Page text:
Six articles reported the management of financial resources to cope with HIV/AIDS problems in the migrant population.32,36,45,50,56,63 Rutta et al emphasized the important roles of international development partners, ie, the United Nations Children’s Fund and the United Nations High Commissioner for Refugees, in providing support for HIV/AIDS services in refugee camps since the support by Tanzanian government did not cover this population subgroup.63 Rachlis et al raised the importance of continuity of finances for HIV/AIDS-related programs.45 The summary report of the IOM in 2009 pointed out the increase of global expenditure on migrants’ health, from US$51.6 million in 2008 to US$56.1 million in 2009, four times higher than the total 5 years before.56 However, it should be noted that this expenditure comprised all operational expenses of programs targeting migrant health and was not confined only to HIV/AIDS care.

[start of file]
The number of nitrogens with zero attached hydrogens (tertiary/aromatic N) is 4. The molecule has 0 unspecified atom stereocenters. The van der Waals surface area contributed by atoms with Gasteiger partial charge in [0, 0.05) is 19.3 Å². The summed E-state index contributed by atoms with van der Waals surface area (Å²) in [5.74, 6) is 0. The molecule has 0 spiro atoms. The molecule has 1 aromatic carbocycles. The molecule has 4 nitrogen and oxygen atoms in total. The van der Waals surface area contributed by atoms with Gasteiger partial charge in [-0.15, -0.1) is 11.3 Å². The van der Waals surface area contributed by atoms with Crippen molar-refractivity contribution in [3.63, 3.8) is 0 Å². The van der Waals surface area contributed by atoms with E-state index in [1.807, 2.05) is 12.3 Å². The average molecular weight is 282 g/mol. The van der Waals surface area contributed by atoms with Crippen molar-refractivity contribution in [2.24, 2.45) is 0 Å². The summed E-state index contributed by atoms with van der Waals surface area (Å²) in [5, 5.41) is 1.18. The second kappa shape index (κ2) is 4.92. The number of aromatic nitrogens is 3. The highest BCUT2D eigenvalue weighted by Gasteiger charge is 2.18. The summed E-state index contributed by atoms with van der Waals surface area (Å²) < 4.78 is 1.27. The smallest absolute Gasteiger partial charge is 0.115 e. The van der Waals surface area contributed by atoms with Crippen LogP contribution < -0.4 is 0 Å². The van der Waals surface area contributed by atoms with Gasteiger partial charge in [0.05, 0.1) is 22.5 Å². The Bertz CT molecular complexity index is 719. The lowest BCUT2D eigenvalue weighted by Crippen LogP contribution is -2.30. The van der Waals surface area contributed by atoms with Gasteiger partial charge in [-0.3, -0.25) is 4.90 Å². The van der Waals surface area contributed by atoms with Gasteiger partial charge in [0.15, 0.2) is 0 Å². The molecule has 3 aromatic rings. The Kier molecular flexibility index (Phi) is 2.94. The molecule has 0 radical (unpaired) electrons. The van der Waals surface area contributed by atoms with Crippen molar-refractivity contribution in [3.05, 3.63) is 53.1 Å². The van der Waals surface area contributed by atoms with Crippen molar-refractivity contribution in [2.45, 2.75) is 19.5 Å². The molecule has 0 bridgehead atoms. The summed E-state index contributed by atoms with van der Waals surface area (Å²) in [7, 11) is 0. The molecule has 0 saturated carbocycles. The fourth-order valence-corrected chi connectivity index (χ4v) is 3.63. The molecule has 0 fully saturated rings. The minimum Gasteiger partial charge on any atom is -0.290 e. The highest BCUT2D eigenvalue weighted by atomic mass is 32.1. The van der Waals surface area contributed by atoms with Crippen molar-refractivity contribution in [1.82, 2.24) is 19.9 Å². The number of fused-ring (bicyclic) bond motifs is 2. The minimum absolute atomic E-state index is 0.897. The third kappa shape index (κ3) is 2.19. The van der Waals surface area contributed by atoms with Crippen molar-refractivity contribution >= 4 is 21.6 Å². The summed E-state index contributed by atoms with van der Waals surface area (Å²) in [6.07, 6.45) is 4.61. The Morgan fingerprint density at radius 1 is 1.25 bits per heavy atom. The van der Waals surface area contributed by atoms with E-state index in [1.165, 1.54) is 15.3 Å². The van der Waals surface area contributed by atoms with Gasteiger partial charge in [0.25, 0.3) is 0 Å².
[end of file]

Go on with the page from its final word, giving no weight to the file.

In Thailand, the MOPH provided health security for illegal migrants by collecting an annual ,300 premium per individual and allocating this revenue to public hospitals affiliated to the Office of Permanent Secretary under the MOPH. Part of the revenue was pooled at the central authority to cover other high-cost treatments, including PMTCT.36
The Tanzanian government pledged to leverage ART coverage to 75% by 2012. Funding was secured via commitments through bilateral contributions and global health initiatives to refugees. These commitments were agreed to as funders foresaw a marginal increase in the cost of ART for refugees due to a small number of refugees.32 The private sector also played critical roles in mobilizing funds for HIV/AIDS responses. This was evident in Thailand, where the Thailand Business Coalition on HIV/AIDS, a group of private companies, developed the AIDS Response Standard Organization, providing life insurance premium bonuses of 5%–10% to affiliated private companies that implemented firm-level HIV/AIDS policies and measures, such as corporate social responsibility for HIV/AIDS.50 The initiative was established with an objective to address the societal concerns of the HIV/AIDS epidemic alongside concerns regarding the sexual behavior of young migrant women working in both the commercial and industrial sectors.
This review demonstrated interesting findings and comprehensive views about the operational management of current HIV/AIDS health services. However, it is worth mentioning that the results from the review were affected by certain limitations, which will be separately discussed.